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How one microscopic creature juggles seven sexes

March 27, 2013
Courtesy of Public Library of Science
and World Science staff

It’s been more than 50 years since sci­en­tists found out that a one-celled or­gan­ism called Tetrahy­mena ther­mo­phila has sev­en sexes. But they’ve nev­er known how na­ture de­ter­mines each cell’s sex, or “mat­ing type.”

Now they do, ac­cord­ing to a re­search re­port.
Bi­ol­o­gists said they iden­ti­fied both the genes that de­cide the mat­ing type, and an un­usu­al pro­cess of DNA re­ar­range­ments needed to de­ter­mine it. The find­ing could have med­i­cal im­plica­t­ions, they added.

Tetrahy­mena ther­mophila, with col­ors added to br­ing out fea­tures more clear­ly. One of the two nu­clei is shown in blue. (Cour­te­sy of Eduar­do Orias)


A se­ries of “cut and paste” events in which DNA is moved around, called re­com­bina­t­ion, ran­domly de­ter­mines the sex of each mi­cro­sco­p­ic, fuzzy-looking Te­tra­hy­me­na cell, the study found. The pro­cess re­sults in the as­sembly of one com­plete gene pair and the de­le­tion of oth­ers.

“We found a pair of genes that have a spe­cif­ic se­quence which is dif­fer­ent for each mat­ing type,” ex­plained Ed­uar­do Orias of the Uni­vers­ity of Cal­i­for­nia San­ta Bar­ba­ra, a mem­ber of the re­search team. “They are very si­m­i­lar genes—clearly re­lat­ed to one an­oth­er, go­ing back probably to a com­mon an­ces­tor—but they have be­come dif­fer­ent. And each is dif­fer­ent in a spe­cif­ic way that de­ter­mines the mat­ing type.”

Each Te­tra­hy­me­na, a rel­a­tive of the bet­ter-known Par­a­me­ci­um, has two DNA-con­tain­ing nu­clei, called the “germline nu­cle­us” and the “so­matic nu­cle­us.” The first serves to store ge­net­ic in­forma­t­ion for prog­e­ny cells, like ovaries. The sec­ond con­tains the code that serves for the or­gan­ism’s day to day use—the “work­ing copy” of the ge­nome.

When the crea­tures mate, fer­til­iz­a­tion re­sults in two new nu­clei built us­ing pieces from the germline nu­cle­us of each par­ent. No, it does­n’t take sev­en cells to mate—just two, but they must be of dif­fer­ent mat­ing types. Al­so like peo­ple, Te­tra­hy­me­na has two cop­ies of each gene.

The re­search­ers found that the germ­line nu­cle­us con­tains an array of in­com­plete gene pairs—one for each mat­ing type. In the new so­mat­ic nu­cle­us, a com­plete gene pair is built when DNA seg­ments from each end of this ar­ray are fused to one of the six incom­plete pairs, and the re­main­ing five are de­let­ed. This pre­cise but ran­dom re­ar­range­ment leaves the new cell with one gene pair and one mat­ing type.

The study was pub­lished March 26 on­line in the jour­nal PLoS Bi­ol­o­gy.

“The mat­ing type of the ‘par­ents’ has no in­flu­ence what­so­ev­er on the sex of the prog­e­ny,” Orias said. It’s “as if they had rou­lette wheel with six num­bers and wher­ev­er the mar­ble ends up is what they get. By chance they may have same mat­ing type as the par­ents—but it’s only by chance.”

“By un­der­stand­ing this pro­cess bet­ter in Te­tra­hy­me­na, what we learn ul­ti­mately may be of use in medicine,” he added. “Te­tra­hy­me­na has about as many genes as the hu­man ge­nome. For thou­sands of those genes you can rec­og­nize the se­quence si­m­i­lar­ity to cor­re­spond­ing genes in the hu­man ge­nome with the same bi­o­log­i­cal func­tion.”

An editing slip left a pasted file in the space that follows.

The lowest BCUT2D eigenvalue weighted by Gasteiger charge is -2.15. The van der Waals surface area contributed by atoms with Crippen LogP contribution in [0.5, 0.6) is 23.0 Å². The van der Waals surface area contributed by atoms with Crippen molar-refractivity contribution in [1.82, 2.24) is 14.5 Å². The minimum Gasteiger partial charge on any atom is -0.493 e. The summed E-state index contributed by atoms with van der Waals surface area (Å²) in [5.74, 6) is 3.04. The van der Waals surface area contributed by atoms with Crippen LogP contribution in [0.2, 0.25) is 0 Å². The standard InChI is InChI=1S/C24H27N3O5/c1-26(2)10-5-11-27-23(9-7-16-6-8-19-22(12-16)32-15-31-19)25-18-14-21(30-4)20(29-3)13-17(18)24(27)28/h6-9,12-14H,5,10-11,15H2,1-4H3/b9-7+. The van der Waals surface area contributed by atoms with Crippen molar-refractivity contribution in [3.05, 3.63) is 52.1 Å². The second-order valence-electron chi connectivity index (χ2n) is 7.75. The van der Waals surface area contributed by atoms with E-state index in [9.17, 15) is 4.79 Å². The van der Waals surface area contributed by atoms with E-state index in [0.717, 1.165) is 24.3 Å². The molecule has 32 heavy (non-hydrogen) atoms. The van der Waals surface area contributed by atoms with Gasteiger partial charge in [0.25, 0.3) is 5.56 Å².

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It’s been more than 50 years since scientists found out that a one-celled organism called Tetrahymena thermophila has seven sexes. But they’ve never known how each cell’s sex, or “mating type,” is determined. Now they do, according to a new research report. Biologists said they identified both the genes that decide the mating type, and an unusual process of DNA rearrangements needed to determine each new cell’s mating type. The finding could have medical implications, they reported. A series of “cut and paste” events in which DNA is moved around, called recombination, randomly determines the sex of each fuzzy-looking Tetrahymena cell, the study found. The process results in the assembly of one complete gene pair and the deletion of others. “We found a pair of genes that have a specific sequence which is different for each mating type,” explained Eduardo Orias of the University of California Santa Barbara, part of the research team. “They are very similar genes—clearly related to one another, going back probably to a common ancestor—but they have become different. And each is different in a specific way that determines the mating type of the cell.” Each one-celled Tetrahymena, a relative of the better-known Paramecium, boasts two nuclei, called the “germline nucleus” and the “somatic nucleus.” The first serves to store genetic information for progeny cells, like ovaries. The second contains the code that serves for the organism’s day to day use—the “working copy” of the genome. When the creatures mate, fertilization results in two new nuclei built using pieces from the germline nucleus of each parent. No, it doesn’t take seven cells to mate—just two, but they must be of different mating types. Also like people, Tetrahymena has two copies of each gene. The researchers found that the germline nucleus contains a group of similarly organized but incomplete gene pairs—one for each mating type (although Tetrahymena have seven sexes, the particular cell line used in this study has just six). In the new somatic nucleus, they found, one complete gene pair is built when DNA segments from each end of this array are fused to one of the six incomplete pairs, and the remaining five are deleted. This precise but random rearrangement leaves the new cell with one gene pair and one mating type. The study was published March 26 online in the journal PLoS Biology. “The mating type of the ‘parents’ has no influence whatsoever on the sex of the progeny,” Orias said. “It’s completely random, as if they had roulette wheel with six numbers and wherever the marble ends up is what they get. By chance they may have same mating type as the parents—but it’s only by chance. It’s a fascinating system.” “By understanding this process better in Tetrahymena, what we learn ultimately may be of use in medicine,” he added. “Tetrahymena has about as many genes as the human genome. For thousands of those genes you can recognize the sequence similarity to corresponding genes in the human genome with the same biological function.”